Russia urges telcos to nurse networks

Russia and Ukraine war, conflict, confrontation. Fighting between Russia and Ukraine, symbolized by national flags stained in blood, 3d illustration

Bans on tech exports to Russia, following its invasion of Ukraine, have made it harder to maintain and upgrade the country’s comms infrastructure.

That’s why in a statement this week the Ministry of Digital Development urged mobile operators to maintain a “uniform load” on their networks to ensure consistent quality of service. Which sounds like an instruction for operators to not push the limits of their infrastructure in case something goes pop.

“In the context of external sanctions pressure and a reduction in the availability of foreign equipment, it is necessary to find a balance in maintaining and developing mobile networks. We take measures for reasonable traffic consumption while maintaining the quality and availability of basic digital services,” the ministry said on Monday.

In a separate statement, the digital ministry also hit pause on LTE coverage obligations, a tacit acknowledgement that telcos might struggle to get hold of the equipment they need in order to meet them. Under the terms of their LTE licence renewals last year, MTS, MegaFon, Tele2 and Beeline had been required to cover 80 percent of federal highways and settlements with populations greater than 1,000 by the end of 2024. That no longer appears to be the case though, with the government introducing a moratorium on pursuing these obligations for the rest of 2022, “as part of the anti-crisis programme to support telecom operators”.

In February, in response to Russia’s invasion of Ukraine, the US Department of Commerce in partnership with its allies introduced a sweeping package of export controls designed to restrict Moscow’s access to the technology it relies on for its defence, aerospace, and maritime industries. These include semiconductors, computers, and IT and telecommunication equipment. Of course, the private sector also needs things like computers and semiconductors, so they feel the pinch too.

US Internet giants also got in on the act earlier this month. Amazon suspended shipments to retail customers in Russia and Belarus, and said it would not accept any new AWS customers from these two countries. It also suspended its Prime Video service and sales of its video game, New World, in Russia. Google Play meanwhile suspended its service in Russia, meaning consumers can’t buy apps and games, make subscription payments or make in-app purchases.

All this has put pressure on the government to find domestic solutions to these problems.

Over the weekend, Russia’s digital ministry met with representatives of the IT sector to discuss its latest round of support measures, including grants, tax breaks and IT career incentives. The government has allocated 20 billion roubles this year to help companies switch from foreign solutions to homegrown equivalents. That’s about $225 million today, but at the beginning of February that was more like $260 million. Who knows what the rouble’s purchasing power will be in another month or two.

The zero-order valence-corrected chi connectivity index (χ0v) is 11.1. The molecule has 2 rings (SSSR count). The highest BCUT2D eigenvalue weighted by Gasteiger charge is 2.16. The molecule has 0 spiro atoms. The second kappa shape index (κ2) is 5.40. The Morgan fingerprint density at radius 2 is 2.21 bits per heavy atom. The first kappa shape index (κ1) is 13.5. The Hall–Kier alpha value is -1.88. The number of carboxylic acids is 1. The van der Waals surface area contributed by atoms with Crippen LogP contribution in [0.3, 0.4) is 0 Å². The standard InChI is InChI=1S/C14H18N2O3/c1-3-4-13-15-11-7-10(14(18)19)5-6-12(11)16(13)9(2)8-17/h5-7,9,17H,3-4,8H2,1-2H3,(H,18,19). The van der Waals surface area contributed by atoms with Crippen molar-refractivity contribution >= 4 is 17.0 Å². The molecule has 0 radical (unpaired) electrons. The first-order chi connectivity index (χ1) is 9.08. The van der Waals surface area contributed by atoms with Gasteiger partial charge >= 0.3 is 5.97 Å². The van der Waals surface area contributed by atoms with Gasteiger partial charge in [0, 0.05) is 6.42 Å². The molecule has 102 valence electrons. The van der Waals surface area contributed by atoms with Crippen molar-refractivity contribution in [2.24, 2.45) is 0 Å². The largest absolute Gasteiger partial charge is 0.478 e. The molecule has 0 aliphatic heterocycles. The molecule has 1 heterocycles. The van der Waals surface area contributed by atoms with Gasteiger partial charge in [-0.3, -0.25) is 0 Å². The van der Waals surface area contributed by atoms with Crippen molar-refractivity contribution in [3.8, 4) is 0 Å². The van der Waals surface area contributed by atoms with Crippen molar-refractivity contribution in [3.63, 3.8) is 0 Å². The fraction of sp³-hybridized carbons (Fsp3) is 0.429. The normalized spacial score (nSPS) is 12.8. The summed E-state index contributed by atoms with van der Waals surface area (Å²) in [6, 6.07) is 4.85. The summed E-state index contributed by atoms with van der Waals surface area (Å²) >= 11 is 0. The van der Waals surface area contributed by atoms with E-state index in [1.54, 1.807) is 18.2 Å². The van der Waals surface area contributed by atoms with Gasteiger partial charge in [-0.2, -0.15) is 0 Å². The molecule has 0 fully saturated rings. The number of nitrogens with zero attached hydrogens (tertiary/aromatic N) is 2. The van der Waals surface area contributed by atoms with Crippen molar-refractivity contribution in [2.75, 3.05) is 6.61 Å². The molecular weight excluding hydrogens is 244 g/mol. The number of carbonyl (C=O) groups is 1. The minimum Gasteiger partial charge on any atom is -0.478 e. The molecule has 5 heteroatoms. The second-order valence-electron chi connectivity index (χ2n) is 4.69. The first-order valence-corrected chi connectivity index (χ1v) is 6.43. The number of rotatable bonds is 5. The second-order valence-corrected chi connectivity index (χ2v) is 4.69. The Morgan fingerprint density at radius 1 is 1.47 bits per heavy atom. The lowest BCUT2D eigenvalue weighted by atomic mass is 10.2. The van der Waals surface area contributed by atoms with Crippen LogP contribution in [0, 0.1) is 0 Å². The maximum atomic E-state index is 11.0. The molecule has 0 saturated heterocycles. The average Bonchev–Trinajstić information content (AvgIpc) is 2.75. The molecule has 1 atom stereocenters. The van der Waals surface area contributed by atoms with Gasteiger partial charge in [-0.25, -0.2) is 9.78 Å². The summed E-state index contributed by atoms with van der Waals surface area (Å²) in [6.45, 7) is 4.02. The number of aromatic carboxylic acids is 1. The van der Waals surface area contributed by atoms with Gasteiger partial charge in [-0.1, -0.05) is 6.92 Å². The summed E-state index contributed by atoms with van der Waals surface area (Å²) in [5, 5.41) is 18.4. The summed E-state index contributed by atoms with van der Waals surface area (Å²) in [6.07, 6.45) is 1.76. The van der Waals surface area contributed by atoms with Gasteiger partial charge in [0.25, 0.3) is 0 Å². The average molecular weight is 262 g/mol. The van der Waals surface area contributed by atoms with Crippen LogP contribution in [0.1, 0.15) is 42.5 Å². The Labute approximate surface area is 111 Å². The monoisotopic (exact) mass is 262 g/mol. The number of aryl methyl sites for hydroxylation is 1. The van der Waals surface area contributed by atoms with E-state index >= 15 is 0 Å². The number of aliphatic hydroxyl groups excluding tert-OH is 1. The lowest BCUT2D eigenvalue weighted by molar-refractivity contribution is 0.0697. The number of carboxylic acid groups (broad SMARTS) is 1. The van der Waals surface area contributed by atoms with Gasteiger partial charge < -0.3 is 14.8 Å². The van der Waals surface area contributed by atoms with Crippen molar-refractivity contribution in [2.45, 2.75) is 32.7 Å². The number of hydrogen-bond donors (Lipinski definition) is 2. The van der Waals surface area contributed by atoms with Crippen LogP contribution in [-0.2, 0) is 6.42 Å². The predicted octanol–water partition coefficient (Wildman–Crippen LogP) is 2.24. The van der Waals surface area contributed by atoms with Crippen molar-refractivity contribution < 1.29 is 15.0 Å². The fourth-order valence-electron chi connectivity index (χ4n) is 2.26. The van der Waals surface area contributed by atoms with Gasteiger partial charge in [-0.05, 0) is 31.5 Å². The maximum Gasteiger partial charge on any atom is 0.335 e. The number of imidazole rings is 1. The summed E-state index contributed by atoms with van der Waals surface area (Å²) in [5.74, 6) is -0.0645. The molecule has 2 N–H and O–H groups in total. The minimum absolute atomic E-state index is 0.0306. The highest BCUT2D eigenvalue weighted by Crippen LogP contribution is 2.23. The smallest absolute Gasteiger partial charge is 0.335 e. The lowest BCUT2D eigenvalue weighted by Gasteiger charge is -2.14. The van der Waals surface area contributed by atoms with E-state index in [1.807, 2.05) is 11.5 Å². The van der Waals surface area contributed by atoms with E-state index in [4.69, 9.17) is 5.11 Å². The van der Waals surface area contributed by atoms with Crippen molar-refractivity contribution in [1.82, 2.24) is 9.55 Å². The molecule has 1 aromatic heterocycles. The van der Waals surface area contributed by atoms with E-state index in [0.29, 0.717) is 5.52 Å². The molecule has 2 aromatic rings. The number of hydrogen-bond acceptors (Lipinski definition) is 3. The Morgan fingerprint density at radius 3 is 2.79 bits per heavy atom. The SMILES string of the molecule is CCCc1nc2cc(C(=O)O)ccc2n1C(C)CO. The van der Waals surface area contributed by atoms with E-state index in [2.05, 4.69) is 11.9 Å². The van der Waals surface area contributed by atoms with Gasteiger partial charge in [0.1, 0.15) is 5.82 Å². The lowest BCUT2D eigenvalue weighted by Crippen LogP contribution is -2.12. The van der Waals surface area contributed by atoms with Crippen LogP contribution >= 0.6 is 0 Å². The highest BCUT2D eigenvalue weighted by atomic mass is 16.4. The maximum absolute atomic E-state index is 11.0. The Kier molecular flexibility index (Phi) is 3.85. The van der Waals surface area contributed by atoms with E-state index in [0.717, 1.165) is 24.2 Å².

In terms of tax breaks, the government plans to suspend income tax between now and 2025, and implement a rate of three percent thereafter. Under previously-announced plans, tax on social insurance premiums will be capped at 7.6 percent. Eligible companies include domestic IT hardware and software makers, online advertising and education providers, and content subscription companies. Furthermore, the government is also considering waiving army call-ups for people working in IT, and offering preferential mortgages for IT specialists aged between 22 and 40.

Realistically though, these measures are unlikely to take the sting out of sanctions any time soon. A country could have hordes of the best-trained IT workers in the world, but what matters is the hardware and the components that enable them to carry out their work in the first place, and they take a long time, and cost a lot of money, to develop and manufacture at scale. In the case of semiconductors, for instance, Intel is spending $20 billion on a new factory in Ohio, and €33 billion to expand and upgrade its facilities in Europe. And as this Seattle Times report pointed out last year, it takes 700 steps and up to three months to manufacture a single computer chip.

There is an easier way out of this, which is for Russia to halt its destructive invasion of Ukraine. However, that would require rational minds to prevail and, much like semiconductors, they also appear to be in short supply.


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